Cleaning House

The great classic novel Moby Dick is a story of obsession and revenge. If you’ve read that book, you know that almost everything from the beginning of that book leads up to a final confrontation.  From the moment we are introduced to Captain Ahab with his peg leg and we’re told that it was the great white whale with the crooked jaw that was responsible for the missing limb, we understand that the hunt is on. 

And when Captain Ahab promises a gold coin to the first man who spies Moby Dick, we know that the whale will be spotted and a battle to the death will ensue.  So, at the end of the book, when we see Captain Ahab standing on top of the whale, plunging his harpoon into its back, with both of them finally sinking into the sea, we’re not surprised.  This is exactly the kind of climax that Herman Melville prepared us for throughout the book. 

The gospel of Mark tells a similar story.  We know almost from the beginning that everything in this book is leading up to a great and final confrontation between Jesus and the religious leaders of his day.  From the moment we are introduced to the Pharisees, Mark lets us know that things will not go well between them and Jesus.  And as the story progresses, we see that matters are going from bad to worse and will ultimately end in a fight to the death.

In Mark chapter 2, the religious leaders accused Jesus of blasphemy because he claimed to be able to forgive sins.  Later in that chapter, the Pharisees objected to the kind of people Jesus associated with and they complained about his behavior on the Sabbath day.

            In Mark chapter 3, the Pharisees began to plot how they might kill Jesus.  In that same chapter, the teachers of the Law accused Jesus of being demon-possessed.  In Mark chapter 7, the Pharisees were angered by Jesus’ disregard for their traditions. 

And then three times, as we’ve seen in Mark chapters 8, 9, and 10, Jesus prophesied that the elders and chief priests and scribes will kill him.

So, as we approach the end of this book, the story builds to its inevitable climax.  Jesus comes to Jerusalem – which is “enemy territory” — and he becomes bolder and more confrontational.  And, as a result, the Jewish leaders are even more determined to do away with this nuisance.  And so, in the end, when the Pharisees are successful in their attempt to kill Jesus, we’re not surprised.  This is what Mark has prepared us for throughout this gospel.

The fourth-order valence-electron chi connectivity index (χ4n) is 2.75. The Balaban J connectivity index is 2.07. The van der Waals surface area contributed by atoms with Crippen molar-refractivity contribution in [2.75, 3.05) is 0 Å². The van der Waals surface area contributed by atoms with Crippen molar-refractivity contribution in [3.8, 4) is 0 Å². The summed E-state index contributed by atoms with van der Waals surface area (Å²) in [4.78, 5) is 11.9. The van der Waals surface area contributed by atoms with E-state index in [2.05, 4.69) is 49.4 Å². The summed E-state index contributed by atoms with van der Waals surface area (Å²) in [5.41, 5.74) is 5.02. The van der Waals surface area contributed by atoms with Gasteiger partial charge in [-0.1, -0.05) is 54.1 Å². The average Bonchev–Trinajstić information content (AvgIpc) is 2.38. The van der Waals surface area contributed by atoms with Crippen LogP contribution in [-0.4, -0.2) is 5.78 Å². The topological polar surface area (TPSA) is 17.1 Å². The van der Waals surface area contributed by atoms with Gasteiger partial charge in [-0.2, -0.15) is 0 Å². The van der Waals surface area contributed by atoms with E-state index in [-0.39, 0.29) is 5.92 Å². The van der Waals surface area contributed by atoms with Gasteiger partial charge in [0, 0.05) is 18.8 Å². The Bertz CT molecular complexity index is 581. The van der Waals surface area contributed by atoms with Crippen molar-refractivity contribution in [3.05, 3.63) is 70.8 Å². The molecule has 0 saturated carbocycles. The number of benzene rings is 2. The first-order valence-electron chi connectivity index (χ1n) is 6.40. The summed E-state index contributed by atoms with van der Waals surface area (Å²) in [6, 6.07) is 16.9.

This morning, we come to Mark chapter 11.  As Jesus comes into the city of Jerusalem, he is still popular with the common folk.  In fact, all the people are eager to make Jesus their king. And so, we find in this chapter a coronation ceremony, but it’s a bit different from what you might expect.

In just a few months, in May, we will be able to view the coronation of King Charles III of Great Britain.   I’m not sure what all is involved in a coronation ceremony these days, but in the past, the coronation of a monarch has involved a lot of splendor and pageantry.  The king is dressed in the most expensive robes and jewels and is driven through the streets of the city in an ornate carriage drawn by stately horses.  Accompanying him would be his courtiers and foreign dignitaries, and following him would be a large regiment of the nation’s finest soldiers.

At the climax of the event, the king is presented with a scepter or crown and participate in a ritual signifying the transfer of power and authority into his hands.  Musicians play and sing, and crowds break into choruses of praise.  Every part of the ceremony is designed to highlight the majesty, the glory, the power and the dignity of the king.

In Mark chapter 11, we read about the most significant coronation ceremony the world has ever known, but it was very different from what I’ve just described.  It was the coronation of the King of kings, but there was no pomp and no splendor.  In fact, the most significant part of this ceremony involved a donkey.

            In Mark 11, beginning with verse 1:

            “Now when they drew near to Jerusalem, to Bethphage and Bethany, at the Mount of Olives, Jesus sent two of his disciples and said to them, ‘Go into the village in front of you, and immediately as you enter it you will find a colt tied, on which no one has ever sat. Untie it and bring it.  If anyone says to you, “Why are you doing this?” say, “The Lord has need of it and will send it back here immediately.”’ 

            “And they went away and found a colt tied at a door outside in the street, and they untied it.  And some of those standing there said to them, ‘What are you doing, untying the colt?’ And they told them what Jesus had said, and they let them go. 

            “And they brought the colt to Jesus and threw their cloaks on it, and he sat on it.  And many spread their cloaks on the road, and others spread leafy branches that they had cut from the fields.  And those who went before and those who followed were shouting, ‘Hosanna! Blessed is he who comes in the name of the Lord!  Blessed is the coming kingdom of our father David!  Hosanna in the highest!’” (Mark 11:1-10)